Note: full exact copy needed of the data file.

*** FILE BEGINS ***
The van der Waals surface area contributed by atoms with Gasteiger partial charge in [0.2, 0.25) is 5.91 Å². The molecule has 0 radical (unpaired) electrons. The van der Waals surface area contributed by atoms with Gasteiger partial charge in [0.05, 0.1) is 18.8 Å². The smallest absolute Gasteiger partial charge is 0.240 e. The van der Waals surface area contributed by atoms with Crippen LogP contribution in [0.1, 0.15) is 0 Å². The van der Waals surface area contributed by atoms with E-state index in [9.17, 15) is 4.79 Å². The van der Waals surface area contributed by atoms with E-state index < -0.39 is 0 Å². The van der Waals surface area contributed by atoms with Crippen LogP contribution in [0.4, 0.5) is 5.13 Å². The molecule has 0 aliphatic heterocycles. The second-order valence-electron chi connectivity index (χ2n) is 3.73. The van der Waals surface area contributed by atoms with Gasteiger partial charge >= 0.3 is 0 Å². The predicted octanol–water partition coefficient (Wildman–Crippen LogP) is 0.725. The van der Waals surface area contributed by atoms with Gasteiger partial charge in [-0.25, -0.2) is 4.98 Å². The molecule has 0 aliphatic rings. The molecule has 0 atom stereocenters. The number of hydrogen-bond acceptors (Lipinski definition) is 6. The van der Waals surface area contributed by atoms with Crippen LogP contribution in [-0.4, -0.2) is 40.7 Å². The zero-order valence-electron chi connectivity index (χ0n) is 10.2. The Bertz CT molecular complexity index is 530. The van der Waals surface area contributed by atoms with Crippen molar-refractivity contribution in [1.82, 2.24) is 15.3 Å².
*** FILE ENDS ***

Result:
The van der Waals surface area contributed by atoms with Gasteiger partial charge in [0.2, 0.25) is 5.91 Å². The molecule has 0 radical (unpaired) electrons. The van der Waals surface area contributed by atoms with Gasteiger partial charge in [0.05, 0.1) is 18.8 Å². The smallest absolute Gasteiger partial charge is 0.240 e. The van der Waals surface area contributed by atoms with Crippen LogP contribution in [0.1, 0.15) is 0 Å². The van der Waals surface area contributed by atoms with E-state index in [9.17, 15) is 4.79 Å². The van der Waals surface area contributed by atoms with E-state index < -0.39 is 0 Å². The van der Waals surface area contributed by atoms with Crippen LogP contribution in [0.4, 0.5) is 5.13 Å². The molecule has 0 aliphatic heterocycles. The second-order valence-electron chi connectivity index (χ2n) is 3.73. The van der Waals surface area contributed by atoms with Gasteiger partial charge >= 0.3 is 0 Å². The predicted octanol–water partition coefficient (Wildman–Crippen LogP) is 0.725. The van der Waals surface area contributed by atoms with Gasteiger partial charge in [-0.25, -0.2) is 4.98 Å². The molecule has 0 aliphatic rings. The molecule has 0 atom stereocenters. The number of hydrogen-bond acceptors (Lipinski definition) is 6. The van der Waals surface area contributed by atoms with Crippen LogP contribution in [-0.4, -0.2) is 40.7 Å². The zero-order valence-electron chi connectivity index (χ0n) is 10.2. The Bertz CT molecular complexity index is 530. The van der Waals surface area contributed by atoms with Crippen molar-refractivity contribution in [1.82, 2.24) is 15.3 Å².